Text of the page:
NORTHERN FLICKER


Field Marks
Size
Voice
Range
Migration
Habitat
Feeding
Nesting
Conservation
Northern Flicker - Field Marks

In memoriam to our mentor, Roger Tory Peterson, we are launching with the Northern Flicker as our first Bird of the Month.

Northern Flicker
Colaptes auratus

A chunky brown woodpecker that flashes bright colors under the wings and tail when it flies. Although it climbs trees like other woodpeckers, it also spends much time foraging on the ground, eating many ants. Its ringing calls and short bursts of drumming can be heard in spring almost throughout North America. Two different-looking forms occur: "Yellow-shafted" Flicker (east and north) and "Red-shafted" Flicker (west). A third form, the Gilded Flicker (Colaptes chrysoides) of the southwestern deserts, is now considered a separate species, per the July 1995, American Ornithologists' Union Check-list of North American Birds.

Field Marks
In flight, note the conspicuous white rump. This and the barred brown back mark the bird as a flicker. Close up, it shows a black patch across the chest. Flight deeply undulating. Often hops awkwardly on the ground, feeding on ants. Two basic types are recognized: (1) "Yellow-shafted" Flicker: The northern and eastern form. Overhead, it flashes golden yellow under the wings and tail. Red crescent on nape; the male has a black mustache. (2) "Red-shafted" Flicker: The widespread western form. Similar to "Yellow-shafted," but wing and tail linings are salmon red. Both sexes lack red crescent on nape; male has a red mustache. Where ranges overlap (western edge of Plains) hybrids occur; these may have orange linings or a combination of characters.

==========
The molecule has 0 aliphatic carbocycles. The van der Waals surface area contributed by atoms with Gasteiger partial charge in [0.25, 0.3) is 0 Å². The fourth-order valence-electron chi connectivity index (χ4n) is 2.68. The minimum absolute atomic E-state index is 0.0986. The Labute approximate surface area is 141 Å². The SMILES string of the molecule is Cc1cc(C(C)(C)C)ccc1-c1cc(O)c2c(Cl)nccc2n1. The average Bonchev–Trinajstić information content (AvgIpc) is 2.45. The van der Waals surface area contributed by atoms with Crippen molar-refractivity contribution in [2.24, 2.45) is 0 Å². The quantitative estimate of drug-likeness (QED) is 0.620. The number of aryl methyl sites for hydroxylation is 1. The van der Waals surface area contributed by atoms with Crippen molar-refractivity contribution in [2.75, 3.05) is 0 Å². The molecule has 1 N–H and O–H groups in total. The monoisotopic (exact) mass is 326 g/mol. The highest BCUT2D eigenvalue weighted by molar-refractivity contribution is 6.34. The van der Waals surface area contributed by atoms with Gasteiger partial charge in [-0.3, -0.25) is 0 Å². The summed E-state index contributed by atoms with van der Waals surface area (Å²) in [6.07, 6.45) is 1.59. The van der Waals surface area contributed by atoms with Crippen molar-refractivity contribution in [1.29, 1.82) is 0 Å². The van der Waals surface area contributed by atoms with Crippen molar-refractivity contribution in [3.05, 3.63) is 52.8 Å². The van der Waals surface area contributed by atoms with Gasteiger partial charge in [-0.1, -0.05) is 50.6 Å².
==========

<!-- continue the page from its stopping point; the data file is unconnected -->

Gilded Flicker (now a separate species): Resident in deserts of southeastern California (Colorado River), southern Arizona, Baja California. Wing and tail linings are usually yellow, but males have a red mustache. In essence, has head of "Red-shafted" and body of "Yellow-shafted."

Size
12-14" (30-35 cm)

Voice
A loud wick wick wick wick wick, etc. Also a loud klee-yer and a squeaky flick-a, flick-a, etc.

Range
Tree limit in Alaska, Canada, south to Nicaragua.

Migration
"Yellow-shafted" Flickers from Alaska and Canada are strongly migratory, traveling east and south. Big flights move down Atlantic Coast in fall. "Red-shafted" Flickers migrate shorter distances; some spread eastward onto plains in winter. Gilded Flickers are permanent residents.

Habitat
Open forests, woodlots, groves, towns, semi-open country. Also saguaros, deserts (Gilded Flicker). With its wide range, from Alaska to Nicaragua, the flicker can be found in almost any habitat with trees (or, in the Southwest, giant cactus). Tends to avoid dense unbroken forest, requiring some open ground for foraging. May be in very open country with few trees.

Feeding
Diet: Mostly ants and other insects. Probably eats ants more frequently than any other North American bird. Also feeds on beetles, termites, caterpillars, and other insects. Eats many fruits and berries, especially in fall and winter, and eats seeds and nuts at times.

Behavior: Forages by hopping on ground, climbing tree trunks and limbs, occasionally flying out to catch insects in the air. Also will perch in outer branches to eat fruits and berries.

Nesting
Males defend nesting territory with calling, drumming, and many aggressive displays, including swinging head back and forth, flicking wings open and spreading tail to show off bright underside. Courtship displays mostly similar.

Nest: Site is cavity in tree or post (or in giant cactus), rarely in burrow in ground. Tree cavities usually in dead wood; pine, cottonwood, and willow are among favored trees. Cavity excavated by both sexes, typically 6-20' above ground, sometimes much higher (to 100' or more). No nest material other than wood chips in cavity.

Eggs: 5-8, sometimes 3-12. White. Incubation is by both sexes (with male incubating at night and part of day), 11-16 days.

Young: Both parents feed young, by regurgitation. Young leave nest about 4 weeks after hatching, are fed by parents at first, later following them to good foraging sites. 1 brood per year, or 2 in south.

Conservation
Although still abundant and widespread, recent surveys indicate slight declines in population. Starlings compete with flickers for freshly excavated nesting sites, may drive the flickers away.

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